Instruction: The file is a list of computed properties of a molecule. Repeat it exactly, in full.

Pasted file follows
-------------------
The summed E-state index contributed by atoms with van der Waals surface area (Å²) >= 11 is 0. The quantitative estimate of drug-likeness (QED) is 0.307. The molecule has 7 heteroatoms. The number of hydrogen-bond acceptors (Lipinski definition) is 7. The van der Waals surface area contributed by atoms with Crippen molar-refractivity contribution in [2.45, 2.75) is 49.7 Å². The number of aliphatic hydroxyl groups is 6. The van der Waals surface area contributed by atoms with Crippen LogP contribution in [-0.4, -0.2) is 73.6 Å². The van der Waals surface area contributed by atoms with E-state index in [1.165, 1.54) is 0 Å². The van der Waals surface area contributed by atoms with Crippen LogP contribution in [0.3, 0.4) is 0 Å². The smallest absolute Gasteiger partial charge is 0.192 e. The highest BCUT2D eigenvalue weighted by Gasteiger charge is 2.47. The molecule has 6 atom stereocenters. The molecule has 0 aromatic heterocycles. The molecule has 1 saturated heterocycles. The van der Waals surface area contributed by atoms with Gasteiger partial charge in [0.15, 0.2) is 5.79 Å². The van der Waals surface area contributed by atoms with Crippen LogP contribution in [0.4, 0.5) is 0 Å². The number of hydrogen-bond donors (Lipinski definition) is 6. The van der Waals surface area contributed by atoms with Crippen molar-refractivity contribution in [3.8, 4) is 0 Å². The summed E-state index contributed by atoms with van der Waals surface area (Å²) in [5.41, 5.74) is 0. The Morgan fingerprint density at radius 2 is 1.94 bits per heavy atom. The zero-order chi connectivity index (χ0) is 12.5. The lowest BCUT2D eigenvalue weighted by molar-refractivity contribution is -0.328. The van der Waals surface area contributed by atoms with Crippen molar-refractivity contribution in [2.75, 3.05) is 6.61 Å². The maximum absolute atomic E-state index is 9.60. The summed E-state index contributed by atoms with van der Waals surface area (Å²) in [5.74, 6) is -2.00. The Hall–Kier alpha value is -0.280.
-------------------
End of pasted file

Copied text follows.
The summed E-state index contributed by atoms with van der Waals surface area (Å²) >= 11 is 0. The quantitative estimate of drug-likeness (QED) is 0.307. The molecule has 7 heteroatoms. The number of hydrogen-bond acceptors (Lipinski definition) is 7. The van der Waals surface area contributed by atoms with Crippen molar-refractivity contribution in [2.45, 2.75) is 49.7 Å². The number of aliphatic hydroxyl groups is 6. The van der Waals surface area contributed by atoms with Crippen LogP contribution in [-0.4, -0.2) is 73.6 Å². The van der Waals surface area contributed by atoms with E-state index in [1.165, 1.54) is 0 Å². The van der Waals surface area contributed by atoms with Crippen LogP contribution in [0.3, 0.4) is 0 Å². The smallest absolute Gasteiger partial charge is 0.192 e. The highest BCUT2D eigenvalue weighted by Gasteiger charge is 2.47. The molecule has 6 atom stereocenters. The molecule has 0 aromatic heterocycles. The molecule has 1 saturated heterocycles. The van der Waals surface area contributed by atoms with Gasteiger partial charge in [0.15, 0.2) is 5.79 Å². The van der Waals surface area contributed by atoms with Crippen LogP contribution in [0.4, 0.5) is 0 Å². The number of hydrogen-bond donors (Lipinski definition) is 6. The van der Waals surface area contributed by atoms with Crippen molar-refractivity contribution in [3.8, 4) is 0 Å². The summed E-state index contributed by atoms with van der Waals surface area (Å²) in [5.41, 5.74) is 0. The Morgan fingerprint density at radius 2 is 1.94 bits per heavy atom. The zero-order chi connectivity index (χ0) is 12.5. The lowest BCUT2D eigenvalue weighted by molar-refractivity contribution is -0.328. The van der Waals surface area contributed by atoms with Crippen molar-refractivity contribution in [2.75, 3.05) is 6.61 Å². The maximum absolute atomic E-state index is 9.60. The summed E-state index contributed by atoms with van der Waals surface area (Å²) in [5.74, 6) is -2.00. The Hall–Kier alpha value is -0.280.